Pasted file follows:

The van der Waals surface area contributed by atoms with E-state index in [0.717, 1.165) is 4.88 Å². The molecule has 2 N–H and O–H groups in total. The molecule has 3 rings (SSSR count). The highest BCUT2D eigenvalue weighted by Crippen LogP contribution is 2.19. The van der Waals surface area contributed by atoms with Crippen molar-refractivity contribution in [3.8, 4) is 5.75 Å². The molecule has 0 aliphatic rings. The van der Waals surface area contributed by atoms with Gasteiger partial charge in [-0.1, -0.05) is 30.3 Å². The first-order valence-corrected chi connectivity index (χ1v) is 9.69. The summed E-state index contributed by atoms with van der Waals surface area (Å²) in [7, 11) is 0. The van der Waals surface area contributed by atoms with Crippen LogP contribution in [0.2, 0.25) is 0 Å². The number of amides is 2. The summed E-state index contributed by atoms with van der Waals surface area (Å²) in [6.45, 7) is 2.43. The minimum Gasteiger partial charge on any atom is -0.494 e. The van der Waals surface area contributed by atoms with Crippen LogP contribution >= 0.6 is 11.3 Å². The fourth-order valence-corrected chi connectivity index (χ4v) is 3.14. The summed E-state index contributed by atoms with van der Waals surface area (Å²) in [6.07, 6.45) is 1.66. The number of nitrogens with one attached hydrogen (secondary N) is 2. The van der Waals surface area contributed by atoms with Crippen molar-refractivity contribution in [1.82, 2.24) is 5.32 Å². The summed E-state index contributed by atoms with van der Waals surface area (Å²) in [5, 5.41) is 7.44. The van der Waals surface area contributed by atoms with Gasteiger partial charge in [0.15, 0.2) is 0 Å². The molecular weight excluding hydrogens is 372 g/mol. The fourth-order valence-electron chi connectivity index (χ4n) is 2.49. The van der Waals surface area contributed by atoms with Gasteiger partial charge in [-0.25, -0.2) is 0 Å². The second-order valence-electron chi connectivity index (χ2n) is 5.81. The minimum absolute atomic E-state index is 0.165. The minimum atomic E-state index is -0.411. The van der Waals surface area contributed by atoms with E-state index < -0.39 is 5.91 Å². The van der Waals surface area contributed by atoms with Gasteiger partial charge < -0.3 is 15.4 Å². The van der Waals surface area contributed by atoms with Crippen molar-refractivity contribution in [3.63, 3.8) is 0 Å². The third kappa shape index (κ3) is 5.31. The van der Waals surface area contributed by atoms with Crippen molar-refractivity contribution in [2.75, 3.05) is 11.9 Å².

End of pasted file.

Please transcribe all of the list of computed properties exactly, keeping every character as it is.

The van der Waals surface area contributed by atoms with E-state index in [0.717, 1.165) is 4.88 Å². The molecule has 2 N–H and O–H groups in total. The molecule has 3 rings (SSSR count). The highest BCUT2D eigenvalue weighted by Crippen LogP contribution is 2.19. The van der Waals surface area contributed by atoms with Crippen molar-refractivity contribution in [3.8, 4) is 5.75 Å². The molecule has 0 aliphatic rings. The van der Waals surface area contributed by atoms with Gasteiger partial charge in [-0.1, -0.05) is 30.3 Å². The first-order valence-corrected chi connectivity index (χ1v) is 9.69. The summed E-state index contributed by atoms with van der Waals surface area (Å²) in [7, 11) is 0. The van der Waals surface area contributed by atoms with Crippen LogP contribution in [0.2, 0.25) is 0 Å². The number of amides is 2. The summed E-state index contributed by atoms with van der Waals surface area (Å²) in [6.45, 7) is 2.43. The minimum Gasteiger partial charge on any atom is -0.494 e. The van der Waals surface area contributed by atoms with Crippen LogP contribution >= 0.6 is 11.3 Å². The fourth-order valence-corrected chi connectivity index (χ4v) is 3.14. The summed E-state index contributed by atoms with van der Waals surface area (Å²) in [6.07, 6.45) is 1.66. The number of nitrogens with one attached hydrogen (secondary N) is 2. The van der Waals surface area contributed by atoms with Crippen molar-refractivity contribution in [1.82, 2.24) is 5.32 Å². The summed E-state index contributed by atoms with van der Waals surface area (Å²) in [5, 5.41) is 7.44. The van der Waals surface area contributed by atoms with Gasteiger partial charge in [0.15, 0.2) is 0 Å². The molecular weight excluding hydrogens is 372 g/mol. The fourth-order valence-electron chi connectivity index (χ4n) is 2.49. The van der Waals surface area contributed by atoms with Gasteiger partial charge in [-0.25, -0.2) is 0 Å². The second-order valence-electron chi connectivity index (χ2n) is 5.81. The minimum absolute atomic E-state index is 0.165. The minimum atomic E-state index is -0.411. The van der Waals surface area contributed by atoms with E-state index < -0.39 is 5.91 Å². The van der Waals surface area contributed by atoms with Gasteiger partial charge < -0.3 is 15.4 Å². The van der Waals surface area contributed by atoms with Crippen molar-refractivity contribution in [3.63, 3.8) is 0 Å². The third kappa shape index (κ3) is 5.31. The van der Waals surface area contributed by atoms with Crippen molar-refractivity contribution in [2.75, 3.05) is 11.9 Å².